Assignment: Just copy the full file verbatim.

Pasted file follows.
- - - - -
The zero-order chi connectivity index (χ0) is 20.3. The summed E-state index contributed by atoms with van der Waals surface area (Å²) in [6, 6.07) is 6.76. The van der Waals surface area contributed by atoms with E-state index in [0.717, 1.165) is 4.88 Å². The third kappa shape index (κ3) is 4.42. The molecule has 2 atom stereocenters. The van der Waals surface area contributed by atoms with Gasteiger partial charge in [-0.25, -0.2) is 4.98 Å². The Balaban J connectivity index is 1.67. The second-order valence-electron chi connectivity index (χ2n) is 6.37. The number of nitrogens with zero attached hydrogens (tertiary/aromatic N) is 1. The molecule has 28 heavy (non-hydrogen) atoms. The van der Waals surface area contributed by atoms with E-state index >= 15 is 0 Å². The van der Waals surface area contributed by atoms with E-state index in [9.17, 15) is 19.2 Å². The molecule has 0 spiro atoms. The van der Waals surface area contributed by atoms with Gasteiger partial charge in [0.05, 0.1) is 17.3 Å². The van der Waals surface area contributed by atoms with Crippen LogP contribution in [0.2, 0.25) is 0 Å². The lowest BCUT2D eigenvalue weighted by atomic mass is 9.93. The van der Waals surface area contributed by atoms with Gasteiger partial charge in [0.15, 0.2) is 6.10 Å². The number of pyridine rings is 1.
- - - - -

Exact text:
The zero-order chi connectivity index (χ0) is 20.3. The summed E-state index contributed by atoms with van der Waals surface area (Å²) in [6, 6.07) is 6.76. The van der Waals surface area contributed by atoms with E-state index in [0.717, 1.165) is 4.88 Å². The third kappa shape index (κ3) is 4.42. The molecule has 2 atom stereocenters. The van der Waals surface area contributed by atoms with Gasteiger partial charge in [-0.25, -0.2) is 4.98 Å². The Balaban J connectivity index is 1.67. The second-order valence-electron chi connectivity index (χ2n) is 6.37. The number of nitrogens with zero attached hydrogens (tertiary/aromatic N) is 1. The molecule has 28 heavy (non-hydrogen) atoms. The van der Waals surface area contributed by atoms with E-state index >= 15 is 0 Å². The van der Waals surface area contributed by atoms with E-state index in [9.17, 15) is 19.2 Å². The molecule has 0 spiro atoms. The van der Waals surface area contributed by atoms with Gasteiger partial charge in [0.05, 0.1) is 17.3 Å². The van der Waals surface area contributed by atoms with Crippen LogP contribution in [0.2, 0.25) is 0 Å². The lowest BCUT2D eigenvalue weighted by atomic mass is 9.93. The van der Waals surface area contributed by atoms with Gasteiger partial charge in [0.15, 0.2) is 6.10 Å². The number of pyridine rings is 1.